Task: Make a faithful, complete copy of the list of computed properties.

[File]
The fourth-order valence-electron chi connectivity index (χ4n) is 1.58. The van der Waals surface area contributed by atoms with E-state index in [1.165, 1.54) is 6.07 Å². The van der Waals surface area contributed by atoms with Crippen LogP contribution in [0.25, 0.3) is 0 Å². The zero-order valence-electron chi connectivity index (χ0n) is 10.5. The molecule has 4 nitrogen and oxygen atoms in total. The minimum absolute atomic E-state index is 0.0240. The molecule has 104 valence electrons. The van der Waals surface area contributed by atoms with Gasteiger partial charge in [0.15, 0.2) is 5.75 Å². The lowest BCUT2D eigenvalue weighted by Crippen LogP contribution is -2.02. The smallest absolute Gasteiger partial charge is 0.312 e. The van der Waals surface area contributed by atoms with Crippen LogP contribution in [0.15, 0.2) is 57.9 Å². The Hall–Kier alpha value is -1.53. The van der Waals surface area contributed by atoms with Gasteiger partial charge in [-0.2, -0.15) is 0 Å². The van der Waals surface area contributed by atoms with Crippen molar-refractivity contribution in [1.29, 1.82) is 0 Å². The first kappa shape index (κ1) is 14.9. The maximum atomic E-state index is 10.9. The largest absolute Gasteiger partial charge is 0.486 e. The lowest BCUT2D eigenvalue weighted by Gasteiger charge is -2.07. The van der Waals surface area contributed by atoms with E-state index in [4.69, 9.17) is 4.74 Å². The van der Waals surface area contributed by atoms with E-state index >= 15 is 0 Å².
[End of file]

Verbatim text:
The fourth-order valence-electron chi connectivity index (χ4n) is 1.58. The van der Waals surface area contributed by atoms with E-state index in [1.165, 1.54) is 6.07 Å². The van der Waals surface area contributed by atoms with Crippen LogP contribution in [0.25, 0.3) is 0 Å². The zero-order valence-electron chi connectivity index (χ0n) is 10.5. The molecule has 4 nitrogen and oxygen atoms in total. The minimum absolute atomic E-state index is 0.0240. The molecule has 104 valence electrons. The van der Waals surface area contributed by atoms with Gasteiger partial charge in [0.15, 0.2) is 5.75 Å². The lowest BCUT2D eigenvalue weighted by Crippen LogP contribution is -2.02. The smallest absolute Gasteiger partial charge is 0.312 e. The van der Waals surface area contributed by atoms with Crippen LogP contribution in [0.15, 0.2) is 57.9 Å². The Hall–Kier alpha value is -1.53. The van der Waals surface area contributed by atoms with Gasteiger partial charge in [-0.2, -0.15) is 0 Å². The van der Waals surface area contributed by atoms with Crippen molar-refractivity contribution in [1.29, 1.82) is 0 Å². The first kappa shape index (κ1) is 14.9. The maximum atomic E-state index is 10.9. The largest absolute Gasteiger partial charge is 0.486 e. The lowest BCUT2D eigenvalue weighted by Gasteiger charge is -2.07. The van der Waals surface area contributed by atoms with E-state index in [4.69, 9.17) is 4.74 Å². The van der Waals surface area contributed by atoms with E-state index >= 15 is 0 Å².